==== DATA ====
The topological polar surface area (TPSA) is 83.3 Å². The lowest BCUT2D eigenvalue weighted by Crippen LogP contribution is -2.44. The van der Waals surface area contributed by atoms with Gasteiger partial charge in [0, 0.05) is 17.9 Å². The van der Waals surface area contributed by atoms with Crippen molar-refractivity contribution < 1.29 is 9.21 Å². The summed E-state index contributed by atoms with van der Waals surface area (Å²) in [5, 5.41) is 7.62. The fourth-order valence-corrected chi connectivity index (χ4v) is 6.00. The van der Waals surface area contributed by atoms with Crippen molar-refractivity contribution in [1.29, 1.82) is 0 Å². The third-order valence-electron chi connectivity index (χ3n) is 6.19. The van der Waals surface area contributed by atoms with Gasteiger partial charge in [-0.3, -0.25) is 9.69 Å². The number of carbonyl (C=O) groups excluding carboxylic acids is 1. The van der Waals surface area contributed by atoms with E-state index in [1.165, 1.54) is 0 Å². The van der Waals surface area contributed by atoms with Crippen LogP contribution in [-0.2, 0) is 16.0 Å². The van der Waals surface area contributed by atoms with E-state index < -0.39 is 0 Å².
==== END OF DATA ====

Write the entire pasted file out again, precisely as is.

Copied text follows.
The topological polar surface area (TPSA) is 83.3 Å². The lowest BCUT2D eigenvalue weighted by Crippen LogP contribution is -2.44. The van der Waals surface area contributed by atoms with Gasteiger partial charge in [0, 0.05) is 17.9 Å². The van der Waals surface area contributed by atoms with Crippen molar-refractivity contribution < 1.29 is 9.21 Å². The summed E-state index contributed by atoms with van der Waals surface area (Å²) in [5, 5.41) is 7.62. The fourth-order valence-corrected chi connectivity index (χ4v) is 6.00. The van der Waals surface area contributed by atoms with Crippen molar-refractivity contribution in [1.29, 1.82) is 0 Å². The third-order valence-electron chi connectivity index (χ3n) is 6.19. The van der Waals surface area contributed by atoms with Gasteiger partial charge in [-0.3, -0.25) is 9.69 Å². The number of carbonyl (C=O) groups excluding carboxylic acids is 1. The van der Waals surface area contributed by atoms with E-state index in [1.165, 1.54) is 0 Å². The van der Waals surface area contributed by atoms with Crippen LogP contribution in [-0.2, 0) is 16.0 Å². The van der Waals surface area contributed by atoms with E-state index < -0.39 is 0 Å².